The gardens are reserving every Monday for people in more vulnerable categories to enjoy fresh air, peace and tranquillity.
With fewer visitors in the gardens it is hoped that on these special days it will be even easier to keep distance from other groups and stay safe.
Those welcome to pre-book a visit for a Monday include anybody who feels more vulnerable in the current situation. They might be shielding, over 70, have underlying health issues or be pregnant.
There are three slots available to book – 10am, 12pm and 2pm. The first two are reserved for adults and children who are seven or older, the final slot is open to visitors of all ages.
Since reopening on 6 June, Furzey Gardens has enjoyed several sold out days and an overwhelmingly positive response from visitors delighted to be back in the gardens.
Visitors of all ages are enjoying bursts of late spring colour, with rhododendrons, candelabra primulas and some azaleas still going strong, whilst new summer flowering plants including the three metre high purple-hazed Echiums are coming into bloom.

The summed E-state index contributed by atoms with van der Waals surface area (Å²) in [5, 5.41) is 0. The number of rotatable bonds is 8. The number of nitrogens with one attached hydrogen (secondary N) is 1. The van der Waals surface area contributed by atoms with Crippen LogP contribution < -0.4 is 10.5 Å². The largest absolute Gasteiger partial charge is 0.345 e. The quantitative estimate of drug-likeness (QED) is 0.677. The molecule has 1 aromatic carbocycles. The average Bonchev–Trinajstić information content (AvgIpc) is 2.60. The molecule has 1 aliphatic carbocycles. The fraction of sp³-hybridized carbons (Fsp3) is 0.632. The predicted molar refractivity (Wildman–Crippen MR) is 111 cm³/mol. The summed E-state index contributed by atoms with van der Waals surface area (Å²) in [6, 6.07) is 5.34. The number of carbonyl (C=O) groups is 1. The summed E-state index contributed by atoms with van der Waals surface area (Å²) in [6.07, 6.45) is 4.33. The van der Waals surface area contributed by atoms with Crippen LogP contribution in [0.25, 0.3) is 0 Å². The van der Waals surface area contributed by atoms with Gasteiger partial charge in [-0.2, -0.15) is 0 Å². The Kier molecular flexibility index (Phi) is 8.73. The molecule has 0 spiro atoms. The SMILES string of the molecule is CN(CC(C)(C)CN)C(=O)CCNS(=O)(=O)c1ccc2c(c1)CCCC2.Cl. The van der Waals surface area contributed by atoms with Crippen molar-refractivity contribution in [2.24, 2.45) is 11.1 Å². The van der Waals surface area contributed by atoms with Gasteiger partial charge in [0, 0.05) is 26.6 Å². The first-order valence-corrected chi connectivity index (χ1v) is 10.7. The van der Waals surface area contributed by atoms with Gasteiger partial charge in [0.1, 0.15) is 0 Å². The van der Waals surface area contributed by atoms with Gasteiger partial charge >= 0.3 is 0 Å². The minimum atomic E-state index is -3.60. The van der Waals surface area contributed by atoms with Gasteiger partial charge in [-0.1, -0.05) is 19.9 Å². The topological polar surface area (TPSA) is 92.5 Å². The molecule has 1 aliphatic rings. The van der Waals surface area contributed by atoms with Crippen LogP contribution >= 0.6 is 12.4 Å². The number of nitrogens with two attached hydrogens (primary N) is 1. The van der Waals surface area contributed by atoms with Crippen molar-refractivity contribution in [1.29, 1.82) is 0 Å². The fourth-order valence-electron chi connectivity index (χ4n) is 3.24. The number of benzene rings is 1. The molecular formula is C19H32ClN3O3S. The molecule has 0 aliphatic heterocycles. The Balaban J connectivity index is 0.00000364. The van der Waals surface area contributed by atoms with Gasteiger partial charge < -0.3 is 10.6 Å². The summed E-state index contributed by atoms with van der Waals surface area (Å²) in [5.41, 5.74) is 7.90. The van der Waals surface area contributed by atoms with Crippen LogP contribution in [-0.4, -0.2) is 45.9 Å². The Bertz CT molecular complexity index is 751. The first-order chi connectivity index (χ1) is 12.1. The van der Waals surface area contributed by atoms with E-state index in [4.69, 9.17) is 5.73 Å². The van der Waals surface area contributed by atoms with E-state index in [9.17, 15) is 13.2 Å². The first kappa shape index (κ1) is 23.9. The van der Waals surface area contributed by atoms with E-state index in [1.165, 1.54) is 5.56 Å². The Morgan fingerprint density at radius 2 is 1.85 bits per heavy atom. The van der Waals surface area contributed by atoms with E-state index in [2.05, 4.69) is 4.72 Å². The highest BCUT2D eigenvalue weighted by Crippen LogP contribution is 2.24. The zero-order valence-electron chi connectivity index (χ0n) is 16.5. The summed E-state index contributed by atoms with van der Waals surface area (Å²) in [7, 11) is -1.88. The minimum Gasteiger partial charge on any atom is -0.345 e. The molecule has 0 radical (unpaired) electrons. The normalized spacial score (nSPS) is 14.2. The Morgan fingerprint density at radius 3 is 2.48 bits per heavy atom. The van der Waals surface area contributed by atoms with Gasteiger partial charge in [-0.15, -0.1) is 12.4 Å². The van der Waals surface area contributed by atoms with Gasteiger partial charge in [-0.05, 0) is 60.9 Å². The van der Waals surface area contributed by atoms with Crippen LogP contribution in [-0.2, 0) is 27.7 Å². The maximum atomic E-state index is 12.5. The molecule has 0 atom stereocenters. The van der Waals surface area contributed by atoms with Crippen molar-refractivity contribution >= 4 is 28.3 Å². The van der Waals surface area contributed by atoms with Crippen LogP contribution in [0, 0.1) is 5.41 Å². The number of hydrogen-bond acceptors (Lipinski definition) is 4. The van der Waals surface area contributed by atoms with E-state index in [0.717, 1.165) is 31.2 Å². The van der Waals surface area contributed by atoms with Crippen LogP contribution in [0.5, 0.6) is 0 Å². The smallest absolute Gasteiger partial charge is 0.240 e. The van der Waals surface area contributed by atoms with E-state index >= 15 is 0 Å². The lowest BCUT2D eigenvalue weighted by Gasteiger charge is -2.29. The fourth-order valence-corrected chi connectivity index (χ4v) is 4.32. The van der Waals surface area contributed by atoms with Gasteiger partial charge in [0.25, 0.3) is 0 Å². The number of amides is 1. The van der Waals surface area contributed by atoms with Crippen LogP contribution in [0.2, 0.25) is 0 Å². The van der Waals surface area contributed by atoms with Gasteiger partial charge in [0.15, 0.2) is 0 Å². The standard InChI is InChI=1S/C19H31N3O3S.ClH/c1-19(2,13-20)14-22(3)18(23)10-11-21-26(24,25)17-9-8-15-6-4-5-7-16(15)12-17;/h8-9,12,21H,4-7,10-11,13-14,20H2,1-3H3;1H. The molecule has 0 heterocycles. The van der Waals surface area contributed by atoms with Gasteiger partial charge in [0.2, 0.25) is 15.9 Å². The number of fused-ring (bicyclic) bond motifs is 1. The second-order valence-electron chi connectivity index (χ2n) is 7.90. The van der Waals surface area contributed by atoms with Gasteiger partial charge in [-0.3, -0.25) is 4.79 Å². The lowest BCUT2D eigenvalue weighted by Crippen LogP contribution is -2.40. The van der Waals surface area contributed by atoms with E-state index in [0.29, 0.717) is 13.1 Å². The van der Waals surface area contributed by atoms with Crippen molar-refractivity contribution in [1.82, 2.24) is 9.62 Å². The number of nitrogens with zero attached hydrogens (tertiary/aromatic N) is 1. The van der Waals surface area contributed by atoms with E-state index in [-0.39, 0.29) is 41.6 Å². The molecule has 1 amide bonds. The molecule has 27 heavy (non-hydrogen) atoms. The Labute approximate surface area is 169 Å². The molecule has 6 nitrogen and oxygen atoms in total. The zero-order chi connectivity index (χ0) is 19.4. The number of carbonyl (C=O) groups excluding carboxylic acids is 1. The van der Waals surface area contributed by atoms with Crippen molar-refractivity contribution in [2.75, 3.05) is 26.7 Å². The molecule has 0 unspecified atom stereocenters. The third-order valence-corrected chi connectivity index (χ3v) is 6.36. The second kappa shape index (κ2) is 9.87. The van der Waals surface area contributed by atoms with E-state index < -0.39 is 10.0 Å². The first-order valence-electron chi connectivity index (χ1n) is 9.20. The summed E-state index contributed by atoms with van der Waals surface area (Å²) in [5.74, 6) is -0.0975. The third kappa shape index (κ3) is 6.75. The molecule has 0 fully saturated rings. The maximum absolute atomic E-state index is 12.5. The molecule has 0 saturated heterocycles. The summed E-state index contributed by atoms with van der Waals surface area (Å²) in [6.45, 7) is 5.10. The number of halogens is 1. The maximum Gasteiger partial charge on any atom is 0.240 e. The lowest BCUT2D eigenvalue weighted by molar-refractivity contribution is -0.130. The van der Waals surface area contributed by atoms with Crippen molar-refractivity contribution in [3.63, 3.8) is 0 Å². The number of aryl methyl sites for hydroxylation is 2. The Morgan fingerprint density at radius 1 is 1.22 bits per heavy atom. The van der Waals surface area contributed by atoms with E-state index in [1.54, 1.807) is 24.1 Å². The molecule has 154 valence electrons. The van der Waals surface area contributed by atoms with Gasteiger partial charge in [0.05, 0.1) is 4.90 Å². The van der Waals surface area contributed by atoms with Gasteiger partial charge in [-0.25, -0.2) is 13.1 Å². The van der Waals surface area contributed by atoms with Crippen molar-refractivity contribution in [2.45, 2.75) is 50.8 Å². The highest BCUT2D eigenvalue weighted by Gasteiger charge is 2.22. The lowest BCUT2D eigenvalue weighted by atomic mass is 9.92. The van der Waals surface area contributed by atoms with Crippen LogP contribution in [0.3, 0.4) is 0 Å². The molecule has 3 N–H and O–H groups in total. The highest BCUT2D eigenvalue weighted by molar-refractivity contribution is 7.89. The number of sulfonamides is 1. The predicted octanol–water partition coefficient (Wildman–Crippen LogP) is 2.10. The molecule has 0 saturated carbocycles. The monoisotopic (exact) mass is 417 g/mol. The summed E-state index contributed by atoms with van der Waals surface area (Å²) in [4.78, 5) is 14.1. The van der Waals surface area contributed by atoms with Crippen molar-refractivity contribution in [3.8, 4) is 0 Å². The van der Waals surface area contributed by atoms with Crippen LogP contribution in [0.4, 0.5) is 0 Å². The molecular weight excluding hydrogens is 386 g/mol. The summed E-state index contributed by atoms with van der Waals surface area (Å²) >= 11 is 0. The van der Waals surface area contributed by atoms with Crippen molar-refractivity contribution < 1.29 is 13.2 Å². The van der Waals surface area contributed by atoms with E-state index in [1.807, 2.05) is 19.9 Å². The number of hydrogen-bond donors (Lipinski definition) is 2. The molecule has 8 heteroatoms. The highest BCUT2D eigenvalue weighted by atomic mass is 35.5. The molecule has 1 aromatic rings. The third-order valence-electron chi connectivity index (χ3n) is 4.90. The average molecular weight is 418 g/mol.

Families have relished the chance to search for the garden’s famous fairy doors, including some new dwellings that have appeared over the winter.
Furzey Gardens has reopened with stringent measures in place to keep visitors safe. A new entrance and one way route will aid social distancing, the toilets are for urgent use only and the tea rooms are serving a takeaway menu including sandwiches, cakes, cream teas and scones.
Madeleine Durie, Chief Executive of Minstead Trust, the charity that runs Furzey Gardens, said: ‘Nearly all of us know people for whom the last few months have been particularly difficult, having to shield from their loved ones and unable to visit beautiful outdoor places like Furzey.
‘We hope our trial of opening on Mondays for more vulnerable people will be a success and help to bring some tranquility and happiness into people’s lives.’
Furzey Gardens is part of Minstead Trust, a charity supporting people with learning disabilities to live more independent and fulfilled lives. People with learning disabilities work to maintain the gardens and raise new plants in the nursery.
Minstead Trust has lost tens of thousands of pounds in income from closing Furzey Gardens and with restrictions on the numbers that can safely visit, daily costs will continue to exceed income for some time to come. The Trust is relying on the generosity of its visitors and supporters to secure the future of the gardens in order to continue to support vulnerable people.
Every generous donation for tickets and every new membership makes a real difference.
Entrance is by donation, all visitors must pre-book their slot.
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